FY24 budget approvals for LTD, WeGo and Pittsburgh Regional Transit

June 26, 2023
Funding for the trio of agencies has been approved for FY24, all with different funding opportunities and changes for their respective agencies.

Nashville’s WeGo, Lane Transit District (LTD) in Lane County, Ore., and Pittsburgh Regional Transit have all finalized their FY24 budgets in the past week.

Lane Transit District

During its June 21 monthly meeting, the LTD Board of Directors approved the district’s FY24 budget. The budget is comprised of six funds:

  1. General Fund ($91.8 million)
  2.  Specialized Services Fund ($14 million)
  3.  Medicaid Fund ($16.5 million)
  4.  Point2point Fund ($895,539)
  5.  Capital Projects Fund ($59.5 million)
  6.  Sustainable Services Reserve Fund ($238,919)

 Combined, the six funds total nearly $183 million. The approved FY24 budget represents a 10.3 percent decrease from FY23’s amended budget due to reductions in capital projects and reserves.

The General Fund Operating budget of $62.5 million represents a 10 percent increase, reflecting the district’s commitment to frontline employees.

LTD’s budget is funded through a combination of fares, taxes paid by local employers and employees and state and federal sources, including government grants. Comprised of community volunteers and board members, LTD’s Budget Committee met to review the proposed budget before it went to a public hearing, Board of Directors review and then adoption.

“I want to thank the community members who serve on LTD’s Budget Committee for sharing their time and expertise with staff and board members,” said Jameson T. Auten, LTD’s CEO. “Their review of the budget and counsel provides LTD with an important level of budget transparency and accountability to the community.”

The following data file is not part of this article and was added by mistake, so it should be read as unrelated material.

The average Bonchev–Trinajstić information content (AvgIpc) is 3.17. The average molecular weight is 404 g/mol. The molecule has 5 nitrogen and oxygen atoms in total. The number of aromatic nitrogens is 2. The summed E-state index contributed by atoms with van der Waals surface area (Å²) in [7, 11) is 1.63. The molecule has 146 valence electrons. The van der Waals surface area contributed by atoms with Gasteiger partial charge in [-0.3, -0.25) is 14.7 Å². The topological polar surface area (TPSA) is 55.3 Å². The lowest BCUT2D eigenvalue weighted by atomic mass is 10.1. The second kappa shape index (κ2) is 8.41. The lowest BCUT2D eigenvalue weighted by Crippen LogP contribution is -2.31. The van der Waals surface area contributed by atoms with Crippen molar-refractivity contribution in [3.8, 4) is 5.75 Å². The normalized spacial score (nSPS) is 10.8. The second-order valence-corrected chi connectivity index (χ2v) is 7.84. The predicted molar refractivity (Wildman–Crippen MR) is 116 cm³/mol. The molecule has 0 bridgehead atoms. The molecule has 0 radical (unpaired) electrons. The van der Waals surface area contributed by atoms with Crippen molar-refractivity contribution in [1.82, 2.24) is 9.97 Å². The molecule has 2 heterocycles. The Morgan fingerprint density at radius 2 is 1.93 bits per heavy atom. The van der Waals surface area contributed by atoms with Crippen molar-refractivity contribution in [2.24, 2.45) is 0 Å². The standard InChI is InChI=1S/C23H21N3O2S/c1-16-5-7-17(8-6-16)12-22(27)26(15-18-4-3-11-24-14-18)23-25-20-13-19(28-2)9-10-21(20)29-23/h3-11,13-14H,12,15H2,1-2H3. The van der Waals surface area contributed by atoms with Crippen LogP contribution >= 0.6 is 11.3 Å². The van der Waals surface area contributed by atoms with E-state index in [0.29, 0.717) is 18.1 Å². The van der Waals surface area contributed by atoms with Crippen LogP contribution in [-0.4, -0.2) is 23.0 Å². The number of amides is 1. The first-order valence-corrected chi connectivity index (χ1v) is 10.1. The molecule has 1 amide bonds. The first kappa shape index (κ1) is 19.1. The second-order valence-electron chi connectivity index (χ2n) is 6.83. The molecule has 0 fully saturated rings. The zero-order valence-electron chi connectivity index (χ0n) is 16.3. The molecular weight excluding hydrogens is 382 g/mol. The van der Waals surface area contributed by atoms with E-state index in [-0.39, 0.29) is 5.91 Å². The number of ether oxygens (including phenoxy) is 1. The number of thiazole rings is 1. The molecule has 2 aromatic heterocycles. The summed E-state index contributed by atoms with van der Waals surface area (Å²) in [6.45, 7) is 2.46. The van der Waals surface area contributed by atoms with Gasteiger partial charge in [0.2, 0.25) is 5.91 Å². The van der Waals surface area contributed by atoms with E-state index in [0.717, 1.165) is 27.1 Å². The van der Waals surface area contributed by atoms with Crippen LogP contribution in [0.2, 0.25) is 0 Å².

The Metropolitan Council, which has legislative authority of the Metropolitan Government of Nashville and Davidson County, Tenn., approved its FY23-24 budget that will allow WeGo Public Transit and its operating body Nashville Metropolitan Transit Authority (Nashville MTA) to fully fund current service and fare levels and expand service in the upcoming year. It also includes $12.2 million in one-time funds to advance a high-capacity transit project in the Murfreesboro Pike Corridor to Antioch and Nashville International Airport.

“Combined with $2 million from a prior year capital spending plan appropriation, we have $14.2 million to advance the Murfreesboro Pike project. We expect to be into the development process later this year, soliciting proposals for the necessary environmental, planning, modeling and design services necessary to prepare the project for federal funding,” WeGo CEO Steve Bland said. “We thank Nashville Mayor John Cooper and his staff for the support for this important project.”

“This approved budget will allow WeGo to provide expanded frequency and service hours on our key routes based upon the Council-adopted Metro Nashville Transportation Plan. It is very good news for our riders,” said Nashville MTA Board Chair Gail Carr Williams.

The $71.9 million operating budget includes supplemental funding for extending service to Lawson High School in Bellevue.

Pittsburgh Regional Transit

PRT’s Board approved the agency’s FY24 operating and capital budgets on June 23. The FY24 budget, which runs from July 1, 2023, to June 30, 2024, includes no major service reductions, layoffs or fare hikes.

The FY24 operating budget totals $535.4 million. It is 1.8 percent higher than FY23’s operating budget. The FY24 capital budget totals $195.2 million. It includes $32.2 million toward the future rehabilitation of the Panhandle Bridge, $17.8 funding for 30 40-foot clean-diesel buses, $2 million to repave the Dr. Martin Luther King, Jr. East Busway and nearly $100 million for various improvements to fixed guideways, facilities and stations. PRT used $69.6 million in federal stimulus funds to balance the budget due to lower passenger revenue that can be attributed to the COVID-19 pandemic. Ridership continues to grow but remains 40 percent below pre-pandemic levels. For the second year in a row, PRT’s budget assumes a 15 percent increase in ridership. 

About the Author

Brandon Lewis | Associate Editor

Brandon Lewis is a recent graduate of Kent State University with a bachelor’s degree in journalism. Lewis is a former freelance editorial assistant at Vehicle Service Pros.com in Endeavor Business Media’s Vehicle Repair Group. Lewis brings his knowledge of web managing, copyediting and SEO practices to Mass Transit Magazine as an associate editor.